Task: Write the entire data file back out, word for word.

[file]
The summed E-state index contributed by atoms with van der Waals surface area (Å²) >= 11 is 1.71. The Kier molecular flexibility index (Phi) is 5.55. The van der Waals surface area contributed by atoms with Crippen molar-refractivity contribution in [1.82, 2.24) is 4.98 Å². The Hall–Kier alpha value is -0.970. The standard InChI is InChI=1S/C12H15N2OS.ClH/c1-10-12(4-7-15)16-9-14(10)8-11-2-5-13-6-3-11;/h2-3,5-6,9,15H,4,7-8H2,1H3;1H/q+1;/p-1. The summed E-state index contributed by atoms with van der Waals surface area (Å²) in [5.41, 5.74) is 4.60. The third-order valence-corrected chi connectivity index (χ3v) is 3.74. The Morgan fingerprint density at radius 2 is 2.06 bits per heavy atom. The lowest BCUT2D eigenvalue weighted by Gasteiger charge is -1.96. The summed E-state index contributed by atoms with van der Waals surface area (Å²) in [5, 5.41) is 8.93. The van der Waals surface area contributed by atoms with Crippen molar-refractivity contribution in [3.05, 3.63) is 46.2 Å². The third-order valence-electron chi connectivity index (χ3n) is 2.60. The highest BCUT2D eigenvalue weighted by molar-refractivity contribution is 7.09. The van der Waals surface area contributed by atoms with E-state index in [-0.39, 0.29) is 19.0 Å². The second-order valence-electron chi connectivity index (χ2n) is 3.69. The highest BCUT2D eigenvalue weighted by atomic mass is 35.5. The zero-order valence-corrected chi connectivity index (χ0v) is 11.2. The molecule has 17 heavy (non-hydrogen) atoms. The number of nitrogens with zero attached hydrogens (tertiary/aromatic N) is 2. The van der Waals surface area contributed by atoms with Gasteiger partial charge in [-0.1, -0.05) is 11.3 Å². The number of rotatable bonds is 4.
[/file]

The summed E-state index contributed by atoms with van der Waals surface area (Å²) >= 11 is 1.71. The Kier molecular flexibility index (Phi) is 5.55. The van der Waals surface area contributed by atoms with Crippen molar-refractivity contribution in [1.82, 2.24) is 4.98 Å². The Hall–Kier alpha value is -0.970. The standard InChI is InChI=1S/C12H15N2OS.ClH/c1-10-12(4-7-15)16-9-14(10)8-11-2-5-13-6-3-11;/h2-3,5-6,9,15H,4,7-8H2,1H3;1H/q+1;/p-1. The summed E-state index contributed by atoms with van der Waals surface area (Å²) in [5.41, 5.74) is 4.60. The third-order valence-corrected chi connectivity index (χ3v) is 3.74. The Morgan fingerprint density at radius 2 is 2.06 bits per heavy atom. The lowest BCUT2D eigenvalue weighted by Gasteiger charge is -1.96. The summed E-state index contributed by atoms with van der Waals surface area (Å²) in [5, 5.41) is 8.93. The van der Waals surface area contributed by atoms with Crippen molar-refractivity contribution in [3.05, 3.63) is 46.2 Å². The third-order valence-electron chi connectivity index (χ3n) is 2.60. The highest BCUT2D eigenvalue weighted by molar-refractivity contribution is 7.09. The van der Waals surface area contributed by atoms with E-state index in [-0.39, 0.29) is 19.0 Å². The second-order valence-electron chi connectivity index (χ2n) is 3.69. The highest BCUT2D eigenvalue weighted by atomic mass is 35.5. The zero-order valence-corrected chi connectivity index (χ0v) is 11.2. The molecule has 17 heavy (non-hydrogen) atoms. The number of nitrogens with zero attached hydrogens (tertiary/aromatic N) is 2. The van der Waals surface area contributed by atoms with Gasteiger partial charge in [-0.1, -0.05) is 11.3 Å². The number of rotatable bonds is 4.